Does historical linguistics need the Cognitive Commitment? Prosodic change in East Slavic
On the basis of a case study of the so-called jer shift in Slavic, I argue that the Cognitive Commitment is essential for an adequate analysis of language change. While the “social turn” and the “quantitative turn” open up important perspectives and provide new opportunities for cognitive historical linguistics, the Cognitive Commitment remains essential because it facilitates elegant and insightful analyses and paves the way for more general hypotheses about language change. The jer shift is a prosodic change that originated in Late Common Slavic and spread to Old East Slavic in the twelfth century. This sound change involved the lax vowels /ĭ, ŭ/ (often referred to as jers or yers), which either disappeared or merged with /e, o/ depending on the prosodic environment. Contrary to traditional practice, I argue that the jer shift should be analyzed in terms of trochaic feet, i. e., rhythmic groups of two syllables, where the leftmost syllable is prominent. This account is psychologically realistic, as dictated by the Cognitive Commitment, since rhythmic grouping is a fundamental property of human cognition (Nathan 2015. Phonology. In Ewa Dąbrowska & Dagmar Divjak (eds.), Handbook of cognitive linguistics, 253–273. Berlin & Boston: De Gruyter Mouton and Ding et al. 2016. Cortical tracking of hierarchical linguistic structures in connected speech. Nature Neuroscience 19. 158–164). While the Cognitive Commitment is essential for historical linguistics, one important limitation deserves mention. Historical changes such as the jer shift can be represented as “sound laws”, i.e., statements that summarize changes that span over many generations. Such statements are not about processes in the minds of individual speakers or speech communities at any point in time. They are therefore not directly relevant for the Cognitive Commitment, but are nevertheless among the most valuable tools historical linguists have at their disposal.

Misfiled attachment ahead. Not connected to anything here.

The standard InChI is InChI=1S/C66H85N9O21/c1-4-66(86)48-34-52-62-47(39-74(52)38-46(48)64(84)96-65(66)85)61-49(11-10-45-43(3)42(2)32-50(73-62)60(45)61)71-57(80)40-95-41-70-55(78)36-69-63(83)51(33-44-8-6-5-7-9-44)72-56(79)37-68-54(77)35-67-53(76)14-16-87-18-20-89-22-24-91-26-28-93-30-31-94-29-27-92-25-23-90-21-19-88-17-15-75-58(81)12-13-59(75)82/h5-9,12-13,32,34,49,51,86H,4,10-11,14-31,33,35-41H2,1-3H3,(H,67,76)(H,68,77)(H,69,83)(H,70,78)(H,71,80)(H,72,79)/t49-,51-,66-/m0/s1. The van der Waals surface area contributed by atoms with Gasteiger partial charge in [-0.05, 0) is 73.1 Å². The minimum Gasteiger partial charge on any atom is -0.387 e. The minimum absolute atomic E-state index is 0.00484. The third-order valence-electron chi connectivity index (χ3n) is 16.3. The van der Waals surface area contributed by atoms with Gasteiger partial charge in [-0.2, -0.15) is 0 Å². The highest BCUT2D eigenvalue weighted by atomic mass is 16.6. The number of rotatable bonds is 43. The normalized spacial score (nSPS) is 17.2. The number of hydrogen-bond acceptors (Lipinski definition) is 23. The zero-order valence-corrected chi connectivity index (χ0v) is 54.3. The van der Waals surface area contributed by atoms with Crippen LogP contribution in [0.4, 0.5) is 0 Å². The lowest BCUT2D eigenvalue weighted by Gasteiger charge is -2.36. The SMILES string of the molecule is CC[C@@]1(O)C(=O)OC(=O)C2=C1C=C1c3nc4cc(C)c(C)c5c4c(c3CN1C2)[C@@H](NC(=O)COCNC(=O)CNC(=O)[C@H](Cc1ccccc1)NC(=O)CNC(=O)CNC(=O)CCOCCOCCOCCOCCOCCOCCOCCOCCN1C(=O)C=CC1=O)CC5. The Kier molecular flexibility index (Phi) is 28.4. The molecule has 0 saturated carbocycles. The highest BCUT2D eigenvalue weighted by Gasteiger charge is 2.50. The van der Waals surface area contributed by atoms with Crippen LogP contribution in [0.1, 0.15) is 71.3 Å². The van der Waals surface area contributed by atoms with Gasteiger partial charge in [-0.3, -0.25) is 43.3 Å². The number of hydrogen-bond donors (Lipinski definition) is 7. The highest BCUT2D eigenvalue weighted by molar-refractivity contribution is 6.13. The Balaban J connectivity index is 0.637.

Published version. Source at http://dx.doi.org/10.1515/cog-2016-0026